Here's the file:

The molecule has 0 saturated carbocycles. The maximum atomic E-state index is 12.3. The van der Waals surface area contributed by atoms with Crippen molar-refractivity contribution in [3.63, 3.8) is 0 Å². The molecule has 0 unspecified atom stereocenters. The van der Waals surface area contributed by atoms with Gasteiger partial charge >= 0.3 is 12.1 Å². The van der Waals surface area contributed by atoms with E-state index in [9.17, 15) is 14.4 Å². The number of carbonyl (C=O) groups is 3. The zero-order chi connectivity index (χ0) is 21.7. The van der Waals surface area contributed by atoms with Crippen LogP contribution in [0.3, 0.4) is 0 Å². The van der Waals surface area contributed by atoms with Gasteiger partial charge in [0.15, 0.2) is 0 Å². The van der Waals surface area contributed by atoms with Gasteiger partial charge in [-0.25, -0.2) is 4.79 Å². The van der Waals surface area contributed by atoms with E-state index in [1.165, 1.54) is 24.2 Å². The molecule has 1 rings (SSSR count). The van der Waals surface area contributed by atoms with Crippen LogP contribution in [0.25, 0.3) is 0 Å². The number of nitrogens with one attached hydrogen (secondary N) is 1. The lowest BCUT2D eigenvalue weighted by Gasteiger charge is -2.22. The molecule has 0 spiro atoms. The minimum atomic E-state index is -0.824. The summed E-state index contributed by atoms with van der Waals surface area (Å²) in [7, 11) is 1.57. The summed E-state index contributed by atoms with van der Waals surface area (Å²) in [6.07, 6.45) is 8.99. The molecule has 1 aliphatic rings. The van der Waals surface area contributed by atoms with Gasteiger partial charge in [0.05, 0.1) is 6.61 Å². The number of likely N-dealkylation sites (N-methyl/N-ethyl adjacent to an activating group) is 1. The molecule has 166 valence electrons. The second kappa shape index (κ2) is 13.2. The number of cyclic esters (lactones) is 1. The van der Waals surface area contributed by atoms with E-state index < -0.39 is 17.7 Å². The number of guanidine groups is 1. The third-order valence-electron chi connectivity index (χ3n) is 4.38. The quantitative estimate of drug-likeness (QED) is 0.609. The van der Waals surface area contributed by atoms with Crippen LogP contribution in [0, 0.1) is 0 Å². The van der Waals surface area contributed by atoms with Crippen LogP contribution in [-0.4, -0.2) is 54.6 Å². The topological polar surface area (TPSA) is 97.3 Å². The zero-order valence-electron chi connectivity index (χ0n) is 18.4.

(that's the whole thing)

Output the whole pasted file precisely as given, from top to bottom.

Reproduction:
The molecule has 0 saturated carbocycles. The maximum atomic E-state index is 12.3. The van der Waals surface area contributed by atoms with Crippen molar-refractivity contribution in [3.63, 3.8) is 0 Å². The molecule has 0 unspecified atom stereocenters. The van der Waals surface area contributed by atoms with Gasteiger partial charge >= 0.3 is 12.1 Å². The van der Waals surface area contributed by atoms with E-state index in [9.17, 15) is 14.4 Å². The number of carbonyl (C=O) groups is 3. The zero-order chi connectivity index (χ0) is 21.7. The van der Waals surface area contributed by atoms with Crippen LogP contribution in [0.3, 0.4) is 0 Å². The van der Waals surface area contributed by atoms with Gasteiger partial charge in [0.15, 0.2) is 0 Å². The van der Waals surface area contributed by atoms with Gasteiger partial charge in [-0.25, -0.2) is 4.79 Å². The van der Waals surface area contributed by atoms with E-state index in [1.165, 1.54) is 24.2 Å². The molecule has 1 rings (SSSR count). The van der Waals surface area contributed by atoms with Crippen LogP contribution in [0.25, 0.3) is 0 Å². The number of nitrogens with one attached hydrogen (secondary N) is 1. The lowest BCUT2D eigenvalue weighted by Gasteiger charge is -2.22. The molecule has 0 spiro atoms. The minimum atomic E-state index is -0.824. The summed E-state index contributed by atoms with van der Waals surface area (Å²) in [7, 11) is 1.57. The summed E-state index contributed by atoms with van der Waals surface area (Å²) in [6.07, 6.45) is 8.99. The molecule has 1 aliphatic rings. The van der Waals surface area contributed by atoms with Gasteiger partial charge in [0.05, 0.1) is 6.61 Å². The number of likely N-dealkylation sites (N-methyl/N-ethyl adjacent to an activating group) is 1. The molecule has 166 valence electrons. The second kappa shape index (κ2) is 13.2. The number of cyclic esters (lactones) is 1. The van der Waals surface area contributed by atoms with E-state index < -0.39 is 17.7 Å². The number of guanidine groups is 1. The third-order valence-electron chi connectivity index (χ3n) is 4.38. The quantitative estimate of drug-likeness (QED) is 0.609. The van der Waals surface area contributed by atoms with Crippen LogP contribution in [0, 0.1) is 0 Å². The van der Waals surface area contributed by atoms with Crippen LogP contribution in [-0.4, -0.2) is 54.6 Å². The topological polar surface area (TPSA) is 97.3 Å². The zero-order valence-electron chi connectivity index (χ0n) is 18.4.